Dogs & cats off the job–rats storm flooded Manila

From ANIMAL PEOPLE, October 2009:

 

MANILA–Rats may leave a sinking ship, but not a flooded city.
Humans, the pets they could carry, work animals, and many
street dogs fled Manila, Rizal, and their suburbs by the thousands
after tropical storm Ketsana dumped a typical month’s worth of rain
in only nine hours on September 26, 2009.
Cats and dogs who were not evacuated and found no escape
routes climbed to high places, if they could, above the torrents,
but water spilling over 80% of the Manila metropolitan area kept most
of them wherever they ended up for at least the next four days, when
the flood began receding. Some were stranded for weeks. Much of the
metropolis was left to the rats and mice–and the Philippines are
known for rat and mouse biodiversity, with 62 native mouse and rat
species. Many are found in the greater Manila area, along with
non-native but ubiquitous Norway rats and at least three problematic
species who were accidentally imported from mainland Asia.


Norway rats, the Asian rats, and some of the native rats
are strong swimmers and fast breeders, bold about invading human
habitat, and quick to exploit food sources. And almost anything can
be food to a rat, from abandoned groceries to moldy grain, garbage,
and the drowned carcasses of other animals.
Rat population explosions often follow floods. So does
leptospirosis, a flu-like illness which may be carried by bacteria
in the urine of any infected mammal, but is most often spread by
rats and mice.
Where rat urine contaminates sun-warmed flood water, the
water becomes a medium for transmitting leptospirosis–unless it is
salt water, which kills the bacterium. New Orleans experienced a
rat population explosion after Hurricane Katrina in 2005, but not
leptospirosis, because Katrina flooded New Orleans with sea water.
Ketsana inundated Manila with fresh water. Officials frantically
tried to prevent leptospirosis by hosing salt water into the
stagnating pools covering much of the city, but to little apparent
avail.
Humans can contract leptospirosis by drinking contaminated
water, eating contaminated food, or merely wading through
contaminated water with open cuts and abrasions, as flood victims
often do, trying to escape, help others, or salvage possessions.
Ketsana, called Ondoy in the Philippines, proved to be just
the start of the crisis. Typhoon Parma, called Pepeng in the
Philippines, hit two weeks later. Typhoon Miranae hit on October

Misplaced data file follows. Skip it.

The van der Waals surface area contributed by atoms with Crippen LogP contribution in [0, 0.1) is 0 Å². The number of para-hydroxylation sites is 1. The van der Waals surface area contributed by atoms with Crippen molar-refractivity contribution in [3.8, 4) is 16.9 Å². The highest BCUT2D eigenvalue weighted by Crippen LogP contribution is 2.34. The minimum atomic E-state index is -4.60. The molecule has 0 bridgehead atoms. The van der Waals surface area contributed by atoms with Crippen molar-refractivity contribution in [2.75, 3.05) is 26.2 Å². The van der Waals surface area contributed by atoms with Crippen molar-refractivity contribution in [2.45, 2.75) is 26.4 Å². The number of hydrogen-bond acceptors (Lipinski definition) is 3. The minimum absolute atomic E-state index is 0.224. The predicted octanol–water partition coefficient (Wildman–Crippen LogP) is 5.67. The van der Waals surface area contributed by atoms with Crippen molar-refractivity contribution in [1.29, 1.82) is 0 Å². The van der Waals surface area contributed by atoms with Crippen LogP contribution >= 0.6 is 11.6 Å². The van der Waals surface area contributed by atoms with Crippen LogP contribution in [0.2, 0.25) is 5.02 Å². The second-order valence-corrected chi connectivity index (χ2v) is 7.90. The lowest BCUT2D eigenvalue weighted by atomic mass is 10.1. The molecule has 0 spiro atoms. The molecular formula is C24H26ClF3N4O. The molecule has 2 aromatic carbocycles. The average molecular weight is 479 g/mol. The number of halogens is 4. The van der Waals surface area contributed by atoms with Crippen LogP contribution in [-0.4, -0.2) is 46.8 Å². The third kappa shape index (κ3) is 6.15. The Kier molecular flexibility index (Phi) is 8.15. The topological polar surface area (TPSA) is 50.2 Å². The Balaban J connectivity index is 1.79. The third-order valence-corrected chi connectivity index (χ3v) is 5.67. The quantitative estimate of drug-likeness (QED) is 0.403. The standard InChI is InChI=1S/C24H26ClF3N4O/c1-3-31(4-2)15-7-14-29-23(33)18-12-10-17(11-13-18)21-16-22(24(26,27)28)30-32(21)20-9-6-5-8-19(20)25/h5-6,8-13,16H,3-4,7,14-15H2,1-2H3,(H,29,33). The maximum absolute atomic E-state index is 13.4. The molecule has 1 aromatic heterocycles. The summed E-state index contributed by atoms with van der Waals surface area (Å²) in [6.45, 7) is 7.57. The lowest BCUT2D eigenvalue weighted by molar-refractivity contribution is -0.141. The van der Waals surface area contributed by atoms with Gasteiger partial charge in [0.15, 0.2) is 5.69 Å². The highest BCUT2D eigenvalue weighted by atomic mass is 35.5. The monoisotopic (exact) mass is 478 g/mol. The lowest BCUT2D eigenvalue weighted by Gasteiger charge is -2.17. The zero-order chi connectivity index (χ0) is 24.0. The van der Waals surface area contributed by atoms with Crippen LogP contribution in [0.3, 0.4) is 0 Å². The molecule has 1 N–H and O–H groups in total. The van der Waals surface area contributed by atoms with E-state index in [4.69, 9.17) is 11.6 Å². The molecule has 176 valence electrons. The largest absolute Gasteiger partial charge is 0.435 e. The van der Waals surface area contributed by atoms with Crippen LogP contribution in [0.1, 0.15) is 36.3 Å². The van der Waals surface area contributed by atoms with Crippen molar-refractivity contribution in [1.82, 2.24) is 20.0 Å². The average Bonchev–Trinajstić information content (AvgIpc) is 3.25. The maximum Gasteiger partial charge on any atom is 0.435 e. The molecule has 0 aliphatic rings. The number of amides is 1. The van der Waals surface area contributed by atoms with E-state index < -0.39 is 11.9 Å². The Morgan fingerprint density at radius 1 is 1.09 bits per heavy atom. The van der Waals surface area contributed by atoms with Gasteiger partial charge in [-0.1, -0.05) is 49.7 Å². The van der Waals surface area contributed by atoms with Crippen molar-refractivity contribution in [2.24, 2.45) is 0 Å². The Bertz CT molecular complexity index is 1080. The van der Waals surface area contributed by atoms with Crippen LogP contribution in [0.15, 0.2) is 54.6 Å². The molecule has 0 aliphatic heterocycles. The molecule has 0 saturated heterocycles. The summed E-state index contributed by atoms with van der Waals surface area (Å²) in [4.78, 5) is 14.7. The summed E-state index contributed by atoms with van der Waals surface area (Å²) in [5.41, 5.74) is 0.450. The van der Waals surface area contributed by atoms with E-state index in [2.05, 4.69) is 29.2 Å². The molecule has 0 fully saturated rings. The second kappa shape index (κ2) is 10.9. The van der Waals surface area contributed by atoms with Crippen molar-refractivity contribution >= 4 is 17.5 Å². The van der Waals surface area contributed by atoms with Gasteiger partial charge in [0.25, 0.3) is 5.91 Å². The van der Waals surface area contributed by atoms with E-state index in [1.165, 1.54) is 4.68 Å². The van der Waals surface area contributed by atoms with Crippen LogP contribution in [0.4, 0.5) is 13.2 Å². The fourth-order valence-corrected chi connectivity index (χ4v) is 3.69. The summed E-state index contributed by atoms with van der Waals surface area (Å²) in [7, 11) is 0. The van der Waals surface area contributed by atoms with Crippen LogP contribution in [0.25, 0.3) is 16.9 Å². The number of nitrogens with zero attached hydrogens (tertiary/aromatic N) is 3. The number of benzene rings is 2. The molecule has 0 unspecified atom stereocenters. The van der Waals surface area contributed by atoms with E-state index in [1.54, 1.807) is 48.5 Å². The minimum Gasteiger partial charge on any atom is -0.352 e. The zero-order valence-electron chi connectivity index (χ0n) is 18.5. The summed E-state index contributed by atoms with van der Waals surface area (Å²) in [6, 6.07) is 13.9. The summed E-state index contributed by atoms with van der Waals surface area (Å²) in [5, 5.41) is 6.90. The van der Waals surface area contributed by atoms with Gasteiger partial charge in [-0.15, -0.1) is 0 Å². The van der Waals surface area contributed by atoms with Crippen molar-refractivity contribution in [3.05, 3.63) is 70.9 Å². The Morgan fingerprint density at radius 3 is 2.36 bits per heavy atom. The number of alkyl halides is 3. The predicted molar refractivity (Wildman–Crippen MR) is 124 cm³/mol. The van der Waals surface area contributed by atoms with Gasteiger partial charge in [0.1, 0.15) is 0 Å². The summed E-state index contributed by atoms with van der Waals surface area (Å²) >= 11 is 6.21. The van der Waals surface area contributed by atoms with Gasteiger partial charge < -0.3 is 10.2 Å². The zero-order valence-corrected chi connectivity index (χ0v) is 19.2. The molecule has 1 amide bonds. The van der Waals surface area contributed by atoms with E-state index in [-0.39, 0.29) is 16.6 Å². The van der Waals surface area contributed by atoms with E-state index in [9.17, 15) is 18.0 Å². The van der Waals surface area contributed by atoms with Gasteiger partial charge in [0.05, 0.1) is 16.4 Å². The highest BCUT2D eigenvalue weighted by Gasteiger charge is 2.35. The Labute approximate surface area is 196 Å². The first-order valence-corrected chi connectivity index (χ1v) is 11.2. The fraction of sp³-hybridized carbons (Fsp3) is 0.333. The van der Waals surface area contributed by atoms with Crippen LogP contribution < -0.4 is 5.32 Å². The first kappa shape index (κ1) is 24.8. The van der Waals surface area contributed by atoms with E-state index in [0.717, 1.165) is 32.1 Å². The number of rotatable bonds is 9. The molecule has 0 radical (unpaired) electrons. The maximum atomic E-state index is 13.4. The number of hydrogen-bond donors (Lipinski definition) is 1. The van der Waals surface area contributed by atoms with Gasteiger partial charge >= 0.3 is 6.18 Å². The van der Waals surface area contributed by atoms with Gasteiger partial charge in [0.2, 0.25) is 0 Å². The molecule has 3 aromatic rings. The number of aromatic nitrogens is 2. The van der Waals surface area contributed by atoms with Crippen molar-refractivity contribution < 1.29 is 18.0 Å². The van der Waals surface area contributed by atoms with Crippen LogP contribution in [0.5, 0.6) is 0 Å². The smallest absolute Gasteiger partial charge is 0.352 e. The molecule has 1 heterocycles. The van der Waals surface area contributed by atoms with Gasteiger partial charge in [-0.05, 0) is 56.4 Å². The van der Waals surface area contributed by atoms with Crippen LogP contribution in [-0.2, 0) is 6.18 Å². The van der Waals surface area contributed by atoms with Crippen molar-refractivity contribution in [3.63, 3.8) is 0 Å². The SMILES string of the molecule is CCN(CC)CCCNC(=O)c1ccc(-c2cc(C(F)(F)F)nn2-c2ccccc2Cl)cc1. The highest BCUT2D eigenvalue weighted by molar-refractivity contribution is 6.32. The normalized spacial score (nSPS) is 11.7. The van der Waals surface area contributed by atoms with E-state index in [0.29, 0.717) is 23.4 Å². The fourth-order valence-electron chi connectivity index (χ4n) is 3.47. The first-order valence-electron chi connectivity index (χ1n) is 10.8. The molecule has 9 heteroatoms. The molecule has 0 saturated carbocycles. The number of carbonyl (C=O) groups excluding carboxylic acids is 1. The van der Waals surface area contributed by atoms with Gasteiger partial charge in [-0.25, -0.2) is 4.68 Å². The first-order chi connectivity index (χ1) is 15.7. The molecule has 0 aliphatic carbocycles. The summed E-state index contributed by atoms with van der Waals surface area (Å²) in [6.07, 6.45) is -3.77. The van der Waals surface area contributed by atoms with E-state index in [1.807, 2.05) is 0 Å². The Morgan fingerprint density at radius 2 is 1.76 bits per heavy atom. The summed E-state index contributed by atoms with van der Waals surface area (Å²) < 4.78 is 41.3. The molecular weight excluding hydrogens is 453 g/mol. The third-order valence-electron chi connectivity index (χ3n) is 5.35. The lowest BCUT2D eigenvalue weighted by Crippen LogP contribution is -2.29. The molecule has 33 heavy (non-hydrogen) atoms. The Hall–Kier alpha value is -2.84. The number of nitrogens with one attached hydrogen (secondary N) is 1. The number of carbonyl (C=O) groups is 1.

31, two weeks after Parma.
“Nearly 860 people were killed in flooding and landslides,”
Time magazine reported. “Four weeks later, sections of Manila and
some surrounding provinces are still underwater. The rainfall was
exceptional,” assessed Time, “but the severity of the flooding was
intensified by the city’s garbage-clogged drainage system, partly
from the shanties of informal settlers living along waterways and
decades of skewed urban planning.”
Orders were issued for local governments to make refuse
removal a post-flood priority, but rats were already out of control.
The Philippines had 769 reported cases of leptospirosis in
2008 and had just 177 cases in 2009 before the post-Ketsana
outbreaks were first tallied on October 12, but by October 15 had
more than 1,000. Philippine Department of Health program manager for
emerging and re-emerging infectious diseases Lyndon Lee Suy
attributed 2,158 human leptospirosis cases to the flooding on October
26, including 167 fatalities. “We project that the number of
leptospirosis cases will continue to rise,” Lee Suy said, “but not
as high as before, where we report a rise of 400 cases per day.”
Philippine health secretary Francisco Duque III told the
Philippine Star that as many as 1.7 million residents of areas still
underwater were still at risk. “We expect 3,800 people to get the
infection,” Duque said. “Of this number, 3,040 will suffer
uncomplicated symptoms, while the rest will manifest complicated
symptoms that would require them to undergo dialysis or face eventual
death.”
More than half of the hospitals and medical clinics in the
greater Manila area were reportedly inaccessible due to the flooding
and water damage, or were short of supplies.
The Philippine Animal Welfare Society also struggled to stay
above the crisis, with help from rescuers sent by the Humane Society
International divison of the Humane Society of the U.S. and the World
Society for the Protection of Animals.
“The PAWS shelter has not been affected by the flood,”
e-mailed program director Anna Nieves Cabrera on September 28. Her
home and that of PAWS founder Nita Hontiveros Lichauco were also
safe, Cabrera said, but PAWS directors Heidi Guzon and Gwen
Protasio were trapped on the second floor of Guzon’s home with about
50 rescued cats, eight dogs, and no food.
“They and their animals are okay,” PAWS volunteer Rich
Illustre updated later. “The only casualties are their chickens,
whom they weren’t able to save from the fast-rising flood.”
Added Cabrera, “The head of our disaster relief team, May
Felix, lost one of her dogs when her house was hit by flash
flooding.”
Only three animals were brought to PAWS during the first 48
hours after Ketsana hit, Cabrera said, because “no one can even get
in or out of the flooded areas,” but the next two weeks became
hectic. “All PAWS volunteers have been out on rescue and relief
operations,” Cabrera reported. “We have fed 2,994 animals,
including dogs, cats, and a few cows, pigs and chickens, provided
veterinary care and treatment for 154 and rescued 26,” who joined 25
pets left at the shelter by people who “lost their houses and are
looking for a place to stay.”
Despite the leptospirosis risk, “Anna goes out to rescue
animals in flooded areas,” said Nita Hontiveros Lichauco. “Hundreds
of dogs and cats have been left to fare for themselves. Our shelter
is filled to the rafters.”

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